If you’re performing well and can bring in a few fans and friends to your open mic, you can talk to the booker at smaller venues and see if you can play a gig there. Since you already work in nightlife, ask around about places that would be a good fit for your set once you feel more confident about your skills. While you shouldn’t expect to get paid top dollar for a gig initially, you can always turn down low-paying jobs if they fall on a weekend evening when you’d make more bartending. Be flexible with your pricing in the beginning, especially for weeknight gigs. Once you’re great at filling a venue and feel more confident performing, start raising the floor on the rate you’re willing to accept.
Dear Pay Dirt,
Last summer, my family (married couple, three kids) moved after 11 years in our home and 20-plus years in our former community. The move was precipitated by a job offer and we only had a month to decide on a slew of things, including uprooting our children from the only home they have known. We made the move but decided to rent instead of sell for emotional reasons (it was obviously a hot time to sell and we likely should have, but here we are). We are now trying to decide on the best course of action when the current tenants’ lease is up next summer.
The house is on a 30-year mortgage. We have about $175, 000 in equity in the home at its current market value. The job offer included housing, so we are currently living rent-free and will be for about two more years. We are in our mid-40s and financially stable but have only been that way for about five years—due to childcare costs, student loan debt, high cost of living area, the usual suspects. We have never been landlords and never intended to be, so we did not consider the tax implications of renting amid the general moving chaos.
What should we do with the house next summer? If we continue to rent it out, are we going to take a big hit on taxes when we do sell it (it is unlikely we will ever live in it again)? I am struggling to find information on selling after only one year of renting versus selling after five years of renting, for instance. If we sell but aren’t rolling the money into a new house immediately, how do we protect that money? This is our only major investment and I’m scared of making a decision that could haunt us and impact our financial future because we don’t understand all the factors in play.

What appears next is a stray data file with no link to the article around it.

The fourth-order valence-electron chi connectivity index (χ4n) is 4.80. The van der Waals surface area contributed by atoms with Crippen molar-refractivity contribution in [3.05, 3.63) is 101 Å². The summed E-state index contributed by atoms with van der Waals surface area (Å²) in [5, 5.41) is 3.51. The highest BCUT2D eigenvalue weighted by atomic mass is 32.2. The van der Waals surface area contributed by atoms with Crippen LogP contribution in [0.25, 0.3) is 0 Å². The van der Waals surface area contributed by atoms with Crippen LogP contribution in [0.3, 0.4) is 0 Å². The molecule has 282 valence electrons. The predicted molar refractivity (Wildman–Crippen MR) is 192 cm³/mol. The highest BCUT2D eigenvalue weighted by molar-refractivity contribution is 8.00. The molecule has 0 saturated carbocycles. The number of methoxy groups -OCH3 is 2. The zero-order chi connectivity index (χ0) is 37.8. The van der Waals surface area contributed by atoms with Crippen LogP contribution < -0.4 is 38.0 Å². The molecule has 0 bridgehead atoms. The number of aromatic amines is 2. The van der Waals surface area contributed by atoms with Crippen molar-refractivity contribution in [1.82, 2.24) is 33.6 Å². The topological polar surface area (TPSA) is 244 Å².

—Not a Landlord
Dear Not a Landlord,
Unfortunately, “just rent out the house” is not as simple as some people make it seem. Since you don’t plan to return to the house and don’t want to be landlords, your best tax move is likely to sell the house when your current tenant’s lease is up (or sooner). The IRS has a capital gains tax exclusion for your main home (up to $500,000 for a married couple), which requires you to meet both the ownership and use tests:
—Owned the home for at least two years (the ownership test)
—Lived in the home as your main home for at least two years (the use test)
You’ve owned the home for 11 years, so you already meet the first test. The second test requires living in the house for at least two years of the five years before the date of sale. So your final sale deadline to avoid the capital gains taxes on your profit is three years from the day your family moved out of the home.
Since this will be your first time filing taxes as a landlord, hire a qualified tax preparer to help you prepare your Schedule E. They will pay for themselves in your peace of mind (and literally, since you can tax-deduct their fees). They can also advise you on preparing for the property sale while avoiding capital gains.
It’s usually easier to sell a house without tenants, but it’s worth checking in with your current tenants if they want to (and are in a position to) buy from you. You can also investigate selling the home with the tenant-in-place to an investor looking to capitalize on rising rental rates. If you end your tenant’s lease, ensure you understand and follow the legal requirements for terminating tenancy in your former state.
Regarding what to do with the profit from the sale, you will not need to shield the money from taxes as long as you meet the capital gains exclusion. If you plan to buy a house a few years after your rent-free life is up, you can hold onto the funds for a down payment in low-risk investments that will earn a little interest while you wait, such as CDs, I-Bonds, or T-Bills/T-Notes.
More Advice From Slate
My husband and I have different ideas about how many gifts to buy for our kids for Christmas. I’d prefer to keep things small; he wants to go big. I’d be happy to compromise, except that his entire extended family—his numerous sisters, parents, grandparents, aunts, and uncles—also give our kids a ton of presents, and we just don’t have the room in our small house for so much stuff…